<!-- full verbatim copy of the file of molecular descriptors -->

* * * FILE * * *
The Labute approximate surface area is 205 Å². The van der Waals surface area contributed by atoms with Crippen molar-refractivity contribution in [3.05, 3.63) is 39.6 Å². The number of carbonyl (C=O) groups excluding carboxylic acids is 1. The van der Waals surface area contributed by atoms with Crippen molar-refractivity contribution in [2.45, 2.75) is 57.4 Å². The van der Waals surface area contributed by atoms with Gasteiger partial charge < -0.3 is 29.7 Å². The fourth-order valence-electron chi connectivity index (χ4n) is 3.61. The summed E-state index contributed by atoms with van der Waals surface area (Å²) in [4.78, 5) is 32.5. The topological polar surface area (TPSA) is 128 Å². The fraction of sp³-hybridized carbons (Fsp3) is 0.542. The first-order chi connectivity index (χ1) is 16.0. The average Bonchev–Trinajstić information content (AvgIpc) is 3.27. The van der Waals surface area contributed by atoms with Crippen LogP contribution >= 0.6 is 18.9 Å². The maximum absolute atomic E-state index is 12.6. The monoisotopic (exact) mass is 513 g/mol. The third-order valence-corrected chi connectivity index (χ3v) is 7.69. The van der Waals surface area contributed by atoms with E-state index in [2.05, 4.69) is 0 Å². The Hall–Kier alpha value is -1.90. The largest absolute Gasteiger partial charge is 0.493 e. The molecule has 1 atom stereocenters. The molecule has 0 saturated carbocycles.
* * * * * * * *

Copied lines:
The Labute approximate surface area is 205 Å². The van der Waals surface area contributed by atoms with Crippen molar-refractivity contribution in [3.05, 3.63) is 39.6 Å². The number of carbonyl (C=O) groups excluding carboxylic acids is 1. The van der Waals surface area contributed by atoms with Crippen molar-refractivity contribution in [2.45, 2.75) is 57.4 Å². The van der Waals surface area contributed by atoms with Gasteiger partial charge < -0.3 is 29.7 Å². The fourth-order valence-electron chi connectivity index (χ4n) is 3.61. The summed E-state index contributed by atoms with van der Waals surface area (Å²) in [4.78, 5) is 32.5. The topological polar surface area (TPSA) is 128 Å². The fraction of sp³-hybridized carbons (Fsp3) is 0.542. The first-order chi connectivity index (χ1) is 16.0. The average Bonchev–Trinajstić information content (AvgIpc) is 3.27. The van der Waals surface area contributed by atoms with Crippen LogP contribution >= 0.6 is 18.9 Å². The maximum absolute atomic E-state index is 12.6. The monoisotopic (exact) mass is 513 g/mol. The third-order valence-corrected chi connectivity index (χ3v) is 7.69. The van der Waals surface area contributed by atoms with E-state index in [2.05, 4.69) is 0 Å². The Hall–Kier alpha value is -1.90. The largest absolute Gasteiger partial charge is 0.493 e. The molecule has 1 atom stereocenters. The molecule has 0 saturated carbocycles.